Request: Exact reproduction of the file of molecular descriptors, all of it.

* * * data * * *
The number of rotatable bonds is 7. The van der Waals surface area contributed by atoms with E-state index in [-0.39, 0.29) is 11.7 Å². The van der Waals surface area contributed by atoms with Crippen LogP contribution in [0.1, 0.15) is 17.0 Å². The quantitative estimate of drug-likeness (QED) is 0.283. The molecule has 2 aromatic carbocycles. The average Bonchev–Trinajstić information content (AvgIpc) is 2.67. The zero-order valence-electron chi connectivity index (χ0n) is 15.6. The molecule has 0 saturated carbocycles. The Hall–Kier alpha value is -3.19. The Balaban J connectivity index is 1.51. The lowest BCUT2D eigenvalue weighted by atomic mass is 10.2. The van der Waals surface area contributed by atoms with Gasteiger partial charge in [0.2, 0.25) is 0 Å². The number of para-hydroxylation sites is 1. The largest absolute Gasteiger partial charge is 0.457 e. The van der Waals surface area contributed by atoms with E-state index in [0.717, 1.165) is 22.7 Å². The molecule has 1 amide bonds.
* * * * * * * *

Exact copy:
The number of rotatable bonds is 7. The van der Waals surface area contributed by atoms with E-state index in [-0.39, 0.29) is 11.7 Å². The van der Waals surface area contributed by atoms with Crippen LogP contribution in [0.1, 0.15) is 17.0 Å². The quantitative estimate of drug-likeness (QED) is 0.283. The molecule has 2 aromatic carbocycles. The average Bonchev–Trinajstić information content (AvgIpc) is 2.67. The zero-order valence-electron chi connectivity index (χ0n) is 15.6. The molecule has 0 saturated carbocycles. The Hall–Kier alpha value is -3.19. The Balaban J connectivity index is 1.51. The lowest BCUT2D eigenvalue weighted by atomic mass is 10.2. The van der Waals surface area contributed by atoms with Gasteiger partial charge in [0.2, 0.25) is 0 Å². The number of para-hydroxylation sites is 1. The largest absolute Gasteiger partial charge is 0.457 e. The van der Waals surface area contributed by atoms with E-state index in [0.717, 1.165) is 22.7 Å². The molecule has 1 amide bonds.